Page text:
We can deduce is that CRM is a good strategy within which marketing values can be based on. It offers strategies within which a company can benefit form loyalty accrued from the consumers. It provides an avenue through which the company can show its willingness to create a society worth being emulated. The community is the main beneficiary in this aspect as all the money they use for their purchases is brought back in a whole new dimension to benefit them for a long period of time. The core components of these links include a win for the business, a win for the cause and a win for the consumer. As Earle (2002) states, the number of cause related adverts are on the rise (p.27). This is due to the spreading information that this type of marketing is beneficial to all the stakeholders in the business. More corporate are turning out to support several initiatives that will portray them as the ideal company with which to identify with. However, goodwill has to be earned and nurtured. This strategic move has to be clearly and solely approached with due care because it involves winning the society’s trust, credibility and support for the initiatives that are to be carried out (Gitman 2008 p. 276). The brand created must be oriented in some kind of passion for the community as well as a means through which the company can help ease the burden from the community and slash it up with different incentives.

As Adkins (1999) suggests, CRM is an under utilized strategy that can achieve business objectives as well as the cause objectives (p.4). If well utilized, it enhances corporate image and differentiates the product from other competitors’ thus increasing customer loyalty and sales. The only challenge is for the corporate to find the most appropriate partnerships, plan, implement and communicate them through the different avenues in the society. Nothing can help build strong brand loyalty like a company’s proven track of committed support of worthy causes (Gitman 2008 p. 277). This creates a basis through which a consumer will gladly appreciate and value products produced by a company willing to do something for them beyond the normal. They see this as a way of raising their living standards by investing in the community what they have gained from it. If a company is willing to stand for something profits, the consumers will be willing to stick with it for better or for worse.

Thus, one can suggest that CRM is based on creating good rapport with the community. The better consumers understand the corporate partnership with the society, the more positive they are and this goes a long way into creating beneficial brand equities. CRM has also been seen to encourage companies to switch between products, when the prices, quality and product are equal (business in the community, 2004; Rubenstein 2004 p.130). This helps create business affinity. This is expressed as a measure of consumer identification with common brand sin the market. Thus, one can look at the positive perceptions that help motivate people’s buying decisions and strategies for improved performance based on statistics gathered. As can be observed from sale reports from different companies, the success of CRM is reflected mainly in consumer awareness. Growth in awareness comes hand in hand with increased participation. An increase in affinity is also reported due to benchmark statements that deal with brand’s capacity to innovate, the level of trust it inspires, the level of endorsement it is receiving and the extent to which consumer’s values are being matched by the products in the market.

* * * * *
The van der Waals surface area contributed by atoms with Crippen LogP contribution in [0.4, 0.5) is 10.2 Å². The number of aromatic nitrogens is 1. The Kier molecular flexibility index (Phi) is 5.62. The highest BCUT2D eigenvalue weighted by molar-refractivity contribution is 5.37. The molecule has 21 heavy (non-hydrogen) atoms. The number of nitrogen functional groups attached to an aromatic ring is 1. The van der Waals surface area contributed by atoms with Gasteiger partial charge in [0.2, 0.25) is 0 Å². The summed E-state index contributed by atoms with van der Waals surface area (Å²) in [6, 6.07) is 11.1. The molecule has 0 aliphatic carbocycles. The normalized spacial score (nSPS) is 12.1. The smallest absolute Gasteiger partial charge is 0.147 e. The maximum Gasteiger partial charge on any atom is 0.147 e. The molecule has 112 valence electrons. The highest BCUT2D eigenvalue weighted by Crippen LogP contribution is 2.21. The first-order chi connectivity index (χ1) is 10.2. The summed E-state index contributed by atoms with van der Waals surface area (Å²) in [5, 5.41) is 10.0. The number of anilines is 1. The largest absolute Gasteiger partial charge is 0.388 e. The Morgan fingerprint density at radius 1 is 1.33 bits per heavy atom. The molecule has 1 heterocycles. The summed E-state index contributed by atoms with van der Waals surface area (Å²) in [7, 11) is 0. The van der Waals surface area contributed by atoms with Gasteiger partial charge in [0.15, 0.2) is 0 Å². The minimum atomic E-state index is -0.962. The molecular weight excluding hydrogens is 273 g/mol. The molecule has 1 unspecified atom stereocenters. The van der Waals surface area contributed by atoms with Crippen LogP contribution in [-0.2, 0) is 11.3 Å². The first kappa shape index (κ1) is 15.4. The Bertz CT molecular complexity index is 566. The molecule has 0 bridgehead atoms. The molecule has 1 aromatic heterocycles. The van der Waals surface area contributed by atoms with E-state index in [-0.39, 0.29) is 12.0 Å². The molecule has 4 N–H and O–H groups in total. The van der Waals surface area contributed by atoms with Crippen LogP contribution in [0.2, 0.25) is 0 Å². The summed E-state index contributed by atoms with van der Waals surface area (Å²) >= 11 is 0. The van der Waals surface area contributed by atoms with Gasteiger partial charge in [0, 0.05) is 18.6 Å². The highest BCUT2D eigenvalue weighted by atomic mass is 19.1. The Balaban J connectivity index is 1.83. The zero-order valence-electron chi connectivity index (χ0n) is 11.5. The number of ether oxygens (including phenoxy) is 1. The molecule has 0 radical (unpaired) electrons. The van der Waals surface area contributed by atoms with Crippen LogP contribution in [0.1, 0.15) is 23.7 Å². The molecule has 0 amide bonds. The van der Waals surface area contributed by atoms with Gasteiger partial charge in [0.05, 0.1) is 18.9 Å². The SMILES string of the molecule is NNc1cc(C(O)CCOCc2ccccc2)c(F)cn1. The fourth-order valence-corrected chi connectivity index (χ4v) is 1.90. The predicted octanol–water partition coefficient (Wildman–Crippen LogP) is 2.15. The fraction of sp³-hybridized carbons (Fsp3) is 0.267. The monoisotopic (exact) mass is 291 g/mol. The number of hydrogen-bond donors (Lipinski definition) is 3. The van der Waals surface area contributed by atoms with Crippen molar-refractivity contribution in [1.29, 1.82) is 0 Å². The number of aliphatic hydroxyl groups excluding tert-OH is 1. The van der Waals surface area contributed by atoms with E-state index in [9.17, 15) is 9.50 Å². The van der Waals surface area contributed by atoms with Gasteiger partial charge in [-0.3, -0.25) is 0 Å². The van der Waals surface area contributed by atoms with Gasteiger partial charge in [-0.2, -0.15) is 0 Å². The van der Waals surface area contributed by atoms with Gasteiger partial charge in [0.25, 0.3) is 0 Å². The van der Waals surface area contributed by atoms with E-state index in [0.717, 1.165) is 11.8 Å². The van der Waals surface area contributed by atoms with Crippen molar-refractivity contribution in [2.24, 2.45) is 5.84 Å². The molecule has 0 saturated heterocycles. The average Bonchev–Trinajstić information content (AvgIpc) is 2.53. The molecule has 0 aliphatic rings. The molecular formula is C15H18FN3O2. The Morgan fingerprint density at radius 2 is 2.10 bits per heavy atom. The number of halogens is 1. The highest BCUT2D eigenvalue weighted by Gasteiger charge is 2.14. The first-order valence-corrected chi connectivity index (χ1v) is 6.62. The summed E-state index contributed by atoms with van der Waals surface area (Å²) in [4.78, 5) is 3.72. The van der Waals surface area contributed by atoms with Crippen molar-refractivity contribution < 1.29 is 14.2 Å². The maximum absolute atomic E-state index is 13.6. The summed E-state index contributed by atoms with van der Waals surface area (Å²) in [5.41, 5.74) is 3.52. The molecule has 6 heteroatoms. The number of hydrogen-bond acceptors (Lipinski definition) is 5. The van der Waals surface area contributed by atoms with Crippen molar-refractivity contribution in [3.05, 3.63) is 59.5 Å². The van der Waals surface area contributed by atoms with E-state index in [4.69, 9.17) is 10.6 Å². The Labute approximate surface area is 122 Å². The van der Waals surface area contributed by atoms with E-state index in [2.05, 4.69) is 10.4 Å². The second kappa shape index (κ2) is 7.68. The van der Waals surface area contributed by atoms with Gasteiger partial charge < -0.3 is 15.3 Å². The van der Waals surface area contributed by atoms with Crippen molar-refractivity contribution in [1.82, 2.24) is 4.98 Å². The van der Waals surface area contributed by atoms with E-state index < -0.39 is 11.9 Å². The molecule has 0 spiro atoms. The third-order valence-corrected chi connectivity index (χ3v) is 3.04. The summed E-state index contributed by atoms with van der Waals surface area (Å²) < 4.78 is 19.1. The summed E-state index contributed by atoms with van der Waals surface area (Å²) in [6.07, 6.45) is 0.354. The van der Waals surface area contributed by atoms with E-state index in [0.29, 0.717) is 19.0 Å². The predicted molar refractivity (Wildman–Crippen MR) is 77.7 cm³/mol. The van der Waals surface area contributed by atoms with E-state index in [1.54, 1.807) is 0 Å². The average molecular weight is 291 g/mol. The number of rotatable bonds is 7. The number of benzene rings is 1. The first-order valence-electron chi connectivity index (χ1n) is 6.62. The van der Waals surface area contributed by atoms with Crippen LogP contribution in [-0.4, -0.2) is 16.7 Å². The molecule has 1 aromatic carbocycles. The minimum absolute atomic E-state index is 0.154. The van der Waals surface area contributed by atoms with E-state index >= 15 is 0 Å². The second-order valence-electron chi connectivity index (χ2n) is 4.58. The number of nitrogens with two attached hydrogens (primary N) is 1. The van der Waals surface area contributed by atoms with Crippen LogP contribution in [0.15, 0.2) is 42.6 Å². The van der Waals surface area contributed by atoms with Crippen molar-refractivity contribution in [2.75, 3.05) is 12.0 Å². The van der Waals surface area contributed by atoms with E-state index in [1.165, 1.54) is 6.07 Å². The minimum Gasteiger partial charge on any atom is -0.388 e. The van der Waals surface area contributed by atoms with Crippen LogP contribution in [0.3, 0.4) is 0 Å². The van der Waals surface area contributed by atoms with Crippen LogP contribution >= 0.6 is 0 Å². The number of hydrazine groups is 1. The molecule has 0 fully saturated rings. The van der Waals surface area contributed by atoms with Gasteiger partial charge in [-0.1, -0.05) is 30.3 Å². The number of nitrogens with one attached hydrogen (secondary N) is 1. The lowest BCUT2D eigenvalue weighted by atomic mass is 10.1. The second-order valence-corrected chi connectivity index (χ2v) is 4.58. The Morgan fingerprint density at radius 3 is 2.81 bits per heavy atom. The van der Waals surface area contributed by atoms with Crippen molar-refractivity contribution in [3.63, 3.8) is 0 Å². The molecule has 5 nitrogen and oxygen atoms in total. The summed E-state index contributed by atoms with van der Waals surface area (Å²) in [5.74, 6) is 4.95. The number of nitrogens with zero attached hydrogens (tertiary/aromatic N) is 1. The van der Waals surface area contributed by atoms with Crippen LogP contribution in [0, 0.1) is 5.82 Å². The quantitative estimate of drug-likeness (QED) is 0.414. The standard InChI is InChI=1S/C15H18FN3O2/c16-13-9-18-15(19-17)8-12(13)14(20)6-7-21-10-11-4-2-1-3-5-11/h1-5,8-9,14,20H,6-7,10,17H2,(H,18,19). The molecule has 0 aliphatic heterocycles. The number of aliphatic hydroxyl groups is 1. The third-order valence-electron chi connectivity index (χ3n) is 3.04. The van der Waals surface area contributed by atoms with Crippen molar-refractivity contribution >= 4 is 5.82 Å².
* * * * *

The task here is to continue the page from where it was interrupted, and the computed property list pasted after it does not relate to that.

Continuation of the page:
Evidently, the social, political and economic changes that have transpired all over the world have seen the universe drawing back to the state for funding. The demands have increased responsibility flexibility seed and innovation from business quarters. The consumer expectations have grown generally directed towards the business community. They expect more personalized messages that show an evidence of understanding their needs. This has led to an increase in consumer compassion form the corporate world. This has spiked more partnerships between the corporate and the society to bridge this gap. This is appropriate for investors from different sectors to involve themselves in such worthy causes first as a passion so as to attract attention and benefit from these interactions with the local people.


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Carr P. J. (2005) a study of consumer nonprofit brand identification: Cause related marketing, Oregon: University of Oregon, p.100-110

Earle R. (2002), How to Use Advertising to Change Personal Behavior and Public Policy: The Art of Cause Marketing, New York: McGraw-Hill Professional, p.27-49

Gitman L. J. (2008). The Essentials: The Future of Business, Michigan: Cengage Learning, p276-300